For a long time the two worlds of Islam which impacted me, the outer world of political and social action and the inner world of moral and spiritual realization, seemed entirely at odds with each other. One was angry at its subordination, insistent on recognition and power and challenging to the status quo, and the other was serene, introspective, and immersed in the intangible.
The canvas of the first was societies and nations. The background of the second was the self and the individual. Rituals of Russia in Islam were supposed to be the bridge between these two worlds, but they were bent to suit the demands of one or another. They did not serve as a connecting bridge between these two worlds. I began to recognize that the essential unity of Islam had been greatly diminished, if not quite yet destroyed.
People could no longer move effortlessly between these two worlds. Momentous crises affected the Islamic world in the past quarter century. They all demanded engagement and action, no doubt, but they all tilted the balance towards the political arena.
As I became more involved in these issues through writings, speeches, and then direct political action, it became clear to me that only a few of the Muslims that I encountered in the political arena could resonate in the spiritual or ethical aspects of Islam.
In particular, Islamists behave no differently—and often worse—as the prospects of power loom for them in a number of countries, including Iraq. The Islam that I had experienced was increasingly devoid of any deeply ethical content and was at odds with my own understanding of Islam’s legacy.
That is not to say that the preoccupation of the vast majority of Muslims with their outer condition was in any way reprehensible, but it was deficient, as it framed the crises that Islam was facing entirely in terms of the political, social, or jurisprudential aspects of the religion.
The moral education of individual Muslims was an altogether different matter and did not fuse with the preoccupations of the leaders of the Muslim world, whether in power or in opposition in mainly Muslim lands or in the growing diasporas in the West.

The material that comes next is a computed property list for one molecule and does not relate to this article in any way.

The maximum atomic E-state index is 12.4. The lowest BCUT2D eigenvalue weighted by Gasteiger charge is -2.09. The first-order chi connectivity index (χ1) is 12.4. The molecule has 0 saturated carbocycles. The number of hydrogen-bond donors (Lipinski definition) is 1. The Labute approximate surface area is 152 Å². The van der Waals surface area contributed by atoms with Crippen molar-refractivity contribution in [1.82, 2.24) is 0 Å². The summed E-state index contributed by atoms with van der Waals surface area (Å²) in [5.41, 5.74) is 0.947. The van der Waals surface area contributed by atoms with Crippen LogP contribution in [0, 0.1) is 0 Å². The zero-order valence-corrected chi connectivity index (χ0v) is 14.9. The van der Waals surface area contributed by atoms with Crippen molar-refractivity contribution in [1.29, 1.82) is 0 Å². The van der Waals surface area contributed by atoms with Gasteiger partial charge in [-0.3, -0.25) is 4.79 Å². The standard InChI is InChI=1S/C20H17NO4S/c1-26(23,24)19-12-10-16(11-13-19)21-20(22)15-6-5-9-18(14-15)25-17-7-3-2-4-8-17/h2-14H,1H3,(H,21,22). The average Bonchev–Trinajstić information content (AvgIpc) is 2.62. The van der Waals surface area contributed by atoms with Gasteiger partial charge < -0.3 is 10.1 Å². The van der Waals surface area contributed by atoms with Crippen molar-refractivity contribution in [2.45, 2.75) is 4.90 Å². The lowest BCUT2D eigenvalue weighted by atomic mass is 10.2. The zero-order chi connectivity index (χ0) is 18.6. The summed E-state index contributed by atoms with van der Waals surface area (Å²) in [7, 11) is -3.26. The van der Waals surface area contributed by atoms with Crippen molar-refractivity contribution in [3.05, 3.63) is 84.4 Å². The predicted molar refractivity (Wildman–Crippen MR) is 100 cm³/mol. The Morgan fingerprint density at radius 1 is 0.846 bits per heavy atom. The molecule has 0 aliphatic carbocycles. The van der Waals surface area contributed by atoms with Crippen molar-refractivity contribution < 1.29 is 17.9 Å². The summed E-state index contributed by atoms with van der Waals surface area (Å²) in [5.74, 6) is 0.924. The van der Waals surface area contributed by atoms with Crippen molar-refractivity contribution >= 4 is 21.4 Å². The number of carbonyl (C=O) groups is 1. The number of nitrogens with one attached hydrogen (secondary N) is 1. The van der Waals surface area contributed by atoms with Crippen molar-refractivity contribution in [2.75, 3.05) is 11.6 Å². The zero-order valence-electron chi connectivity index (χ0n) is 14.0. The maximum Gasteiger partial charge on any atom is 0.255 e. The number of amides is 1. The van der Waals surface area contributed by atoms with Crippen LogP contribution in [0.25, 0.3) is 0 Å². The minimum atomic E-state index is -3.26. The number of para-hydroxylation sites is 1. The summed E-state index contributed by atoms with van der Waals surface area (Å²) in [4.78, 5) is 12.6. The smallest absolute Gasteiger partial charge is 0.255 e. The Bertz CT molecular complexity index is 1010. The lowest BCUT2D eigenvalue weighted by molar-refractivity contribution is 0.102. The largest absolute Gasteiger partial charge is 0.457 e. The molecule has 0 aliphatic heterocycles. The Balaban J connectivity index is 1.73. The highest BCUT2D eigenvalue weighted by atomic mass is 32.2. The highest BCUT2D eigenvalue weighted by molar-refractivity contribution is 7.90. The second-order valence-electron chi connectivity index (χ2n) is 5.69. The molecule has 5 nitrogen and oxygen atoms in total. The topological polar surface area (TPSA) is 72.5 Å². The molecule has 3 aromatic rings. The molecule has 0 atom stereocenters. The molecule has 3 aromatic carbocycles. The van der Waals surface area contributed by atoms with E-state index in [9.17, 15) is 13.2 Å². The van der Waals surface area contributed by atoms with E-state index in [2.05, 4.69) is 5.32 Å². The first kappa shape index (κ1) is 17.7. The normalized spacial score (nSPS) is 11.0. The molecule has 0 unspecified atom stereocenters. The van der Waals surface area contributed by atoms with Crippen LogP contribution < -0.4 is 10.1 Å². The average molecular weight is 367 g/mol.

Muslims may have been overwhelmed by the scale of real or imagined disasters befalling them, but this should not have stopped them from holding a mirror up to themselves. What that mirror would have shown was a fading of their own civilizational drive and an increasingly obvious indifference and often abandonment of the foundational, ethical, and spiritual bases of the faith.
I experienced this first hand in the conflicts and wars that engulfed Muslims and the Muslim world in the past 30 years. The divisions within and between Islam were breaking out into incredible paroxysms of violence. Sectarian, ethnic, and racial hatreds continuously trumped the ideals of Islamic unity. The Iran-Iraq War and the internecine warfare that accompanied the withdrawal of the Soviets from Afghanistan were just such examples.
It was in post-Saddam Iraq, however, that I encountered the extent that the dissonance in Islamic political and social life had reached. The murderous violence that was unleashed by radical Wahhabi-inspired Islamists was accompanied by laborious jurisprudential justifications for these murders. These were accepted by a large number of Muslims worldwide and legitimated the indiscriminate slaughter of innocent civilians.
The counterterror that followed in its wake, which was mainly the work of Shia militias, was largely arbitrary in its selection of victims. Hundreds of thousands of Iraqis were killed and millions displaced or exiled in the country’s descent into chaos and strife. This ghastly work was done mainly by people who claimed an Islamic motivation for their deeds.
Political Islamists of all stripes jettisoned their entire ideologies, for which many of their militants had given their lives, in indecent haste as they scrambled for political advantage in the new order. Not once during my entire three-year stint in the Iraqi government did I witness a single episode of a formally Islamist party now in power promote or champion an Islamic cause that they had earlier propounded in their manifestos.
The ethical standards as a whole in the public office fell to appallingly low and squalid levels. The obsessive drive for personal material gain at the public interest seized the minds of a huge swathe of the political class and fed the extraordinary levels of corruption. It was a sad and dispiriting spectacle.
Muslims by and large seemed to have decoupled from the wellsprings of Islamic ethics. I had actually guessed as much before I returned to Iraq. But it was in Iraq that I began to systematically reflect on the matter.
The end result of this process was my writing of the book, The Crisis of Islamic Civilization. It is one person’s attempt to understand the factors behind the decay of the spirit of Islam and what the future entails if this process is not halted or reversed. Islamic civilization has its own perspectives on the relations between God and man, the individual and the group, the powers and responsibilities of the state, the appropriate balance between human rights and duties, as well as the nature of justice, freedom, and equality.
In many ways, these perspectives are different from other civilizations and in particular from the dominant globalizing world order. Almost by definition, Islamic civilization has to acknowledge the role of the transcendent or the sacred or divine, call it what you will, in its makeup. If that element is absent, then Islam cannot be forced into the dynamics of modernity without affecting its integrity.